- Gloria Borger said "the more positive Newt Gingrich" may be more appealing to voters
- "Typical things that are red meat aren't working this year," said Ari Fleischer
- David Gergen: Gingrich's "more humane position" on illegal immigration will help in long run
- Rick Perry has done a poor job of conveying his ideas to people, said Dana Loesch
The Patriot Act, immigration and securing the borders, and whether the United States should provide aid to Pakistan were some of the biggest points of contention in Tuesday's CNN National Security Debate.
Here's how CNN's analysts and contributors saw winners and losers and key moments in the debate.
CNN analyst Gloria Borger on Newt Gingrich's debut as front-runner:
"You never know who's going to show up: It could be the good Newt, smart Newt, full-of-ideas Newt, who I think we saw tonight. Or it could be the negative, nasty, anti-media stuff.
"And I think tonight we saw the first Newt Gingrich, the more positive Newt Gingrich who sort of had a vision and took on Ron Paul, and the Patriot Act debate.
"It was very, very interesting -- the intellectual Newt -- but he was appealing, which is something I don't think he's really been before. I think it's probably because he's more relaxed, and he's doing better in the polls and people like him. I think he was more likable this evening."
CNN contributor Ari Fleischer on the race's dynamics:
"When you look at all of these debates, is the Republican Party supposed to nominate the most conservative and this year against Barack Obama the biggest outsider.
"But who's leading? The biggest established figures -- Mitt Romney and Newt Gingrich. Who is not getting traction? The one who is taking the toughest, most conservative positions, Rick Perry -- no-fly zone over Syria, Social Security is a Ponzi scheme, send Congress home, cut their pay. Typical things that are red meat aren't working this year.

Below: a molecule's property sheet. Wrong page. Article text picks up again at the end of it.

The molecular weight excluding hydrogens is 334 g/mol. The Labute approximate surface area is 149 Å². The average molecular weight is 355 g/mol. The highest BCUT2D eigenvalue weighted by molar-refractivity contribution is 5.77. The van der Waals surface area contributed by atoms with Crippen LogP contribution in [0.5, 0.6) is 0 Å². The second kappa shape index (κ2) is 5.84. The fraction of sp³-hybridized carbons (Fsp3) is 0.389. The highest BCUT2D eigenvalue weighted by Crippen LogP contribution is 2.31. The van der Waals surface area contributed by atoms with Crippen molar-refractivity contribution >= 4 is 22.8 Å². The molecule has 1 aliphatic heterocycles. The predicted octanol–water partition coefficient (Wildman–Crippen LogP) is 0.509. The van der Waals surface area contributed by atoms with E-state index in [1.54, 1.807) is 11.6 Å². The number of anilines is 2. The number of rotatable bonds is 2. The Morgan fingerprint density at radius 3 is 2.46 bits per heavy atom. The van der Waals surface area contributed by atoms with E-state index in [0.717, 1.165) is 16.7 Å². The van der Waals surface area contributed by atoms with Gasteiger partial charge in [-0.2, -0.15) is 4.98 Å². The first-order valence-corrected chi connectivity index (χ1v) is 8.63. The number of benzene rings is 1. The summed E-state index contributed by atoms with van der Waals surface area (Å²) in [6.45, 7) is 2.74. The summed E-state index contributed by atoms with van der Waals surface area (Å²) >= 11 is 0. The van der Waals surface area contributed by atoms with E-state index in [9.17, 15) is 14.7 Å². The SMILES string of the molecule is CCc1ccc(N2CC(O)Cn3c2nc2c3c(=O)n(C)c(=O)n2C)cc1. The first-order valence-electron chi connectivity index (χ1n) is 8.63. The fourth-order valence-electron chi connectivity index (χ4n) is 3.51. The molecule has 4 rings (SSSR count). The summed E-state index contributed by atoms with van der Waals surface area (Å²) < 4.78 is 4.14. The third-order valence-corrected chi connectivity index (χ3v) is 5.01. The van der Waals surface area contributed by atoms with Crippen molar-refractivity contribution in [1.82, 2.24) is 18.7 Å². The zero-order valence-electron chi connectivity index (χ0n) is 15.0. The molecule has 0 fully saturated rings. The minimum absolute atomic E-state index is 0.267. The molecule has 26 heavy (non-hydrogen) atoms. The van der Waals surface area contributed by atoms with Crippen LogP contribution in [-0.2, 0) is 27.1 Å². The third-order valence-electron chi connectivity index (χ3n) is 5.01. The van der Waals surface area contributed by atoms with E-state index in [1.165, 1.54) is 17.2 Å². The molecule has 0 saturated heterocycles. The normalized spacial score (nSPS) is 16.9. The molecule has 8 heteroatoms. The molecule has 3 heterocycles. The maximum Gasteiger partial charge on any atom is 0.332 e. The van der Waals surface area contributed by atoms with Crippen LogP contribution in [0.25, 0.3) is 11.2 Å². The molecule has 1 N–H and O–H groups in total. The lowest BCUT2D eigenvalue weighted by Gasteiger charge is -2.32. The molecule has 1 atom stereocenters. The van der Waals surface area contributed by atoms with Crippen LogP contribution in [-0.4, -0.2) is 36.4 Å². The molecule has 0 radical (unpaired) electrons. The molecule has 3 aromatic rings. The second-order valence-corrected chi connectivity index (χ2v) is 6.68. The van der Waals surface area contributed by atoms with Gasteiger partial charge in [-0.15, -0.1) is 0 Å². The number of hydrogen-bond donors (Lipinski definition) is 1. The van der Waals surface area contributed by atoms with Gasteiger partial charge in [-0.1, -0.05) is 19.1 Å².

"The biggest thought during the debates, Newt Gingrich, propelled himself back from the depths. It will be a fascinating open primary for Republicans.
"Another debate, another good night for Newt. But the trend here is those who have fallen behind are not coming back up so the question is when the music stops, who is going to be in the not-Romney chair? 78 percent are not locked-in. A lot of time to go."
CNN analyst David Gergen on whether Newt Gingrich's position on allowing long-term illegal immigrants citizenship will hurt him:
"[It does hurt him] probably in the short term. But I will have to tell you, in the long term, i think it may not.
"He broke with the orthodoxy. He did have to take a more humane position. They want a division between those who have been here a long time and let their families stay versus those who have been here a short time. The politics of it, yeah, he'll take a hit in the conservative community. He'll get credit for willing to say what he believes, I think, with the broader public.
"He's just now, for the first time, Americans who are not Republicans, independents are thinking, might Newt Gingrich be the candidate? With a lot of the people seeing the humane side of Gingrich tonight, I think was a plus."
CNN contributor Dana Loesch on Rick Perry's muddled message:
"I don't think it's the ideas that failed, I think it's perhaps the vehicle in which they were delivered -- forgetting the third department that you would cut necessarily isn't helpful. I do think he's coming back from that.
"But that being said, I think if those ideas had been delivered in a Newt Gingrich way -- authoritative, aggressive, dare I say confrontational -- I think it would have gone over a lot better, and we'd see more support from those results.
"You have to be able to convey your ideas to people and that's what Rick Perry hasn't been been doing in the beginning."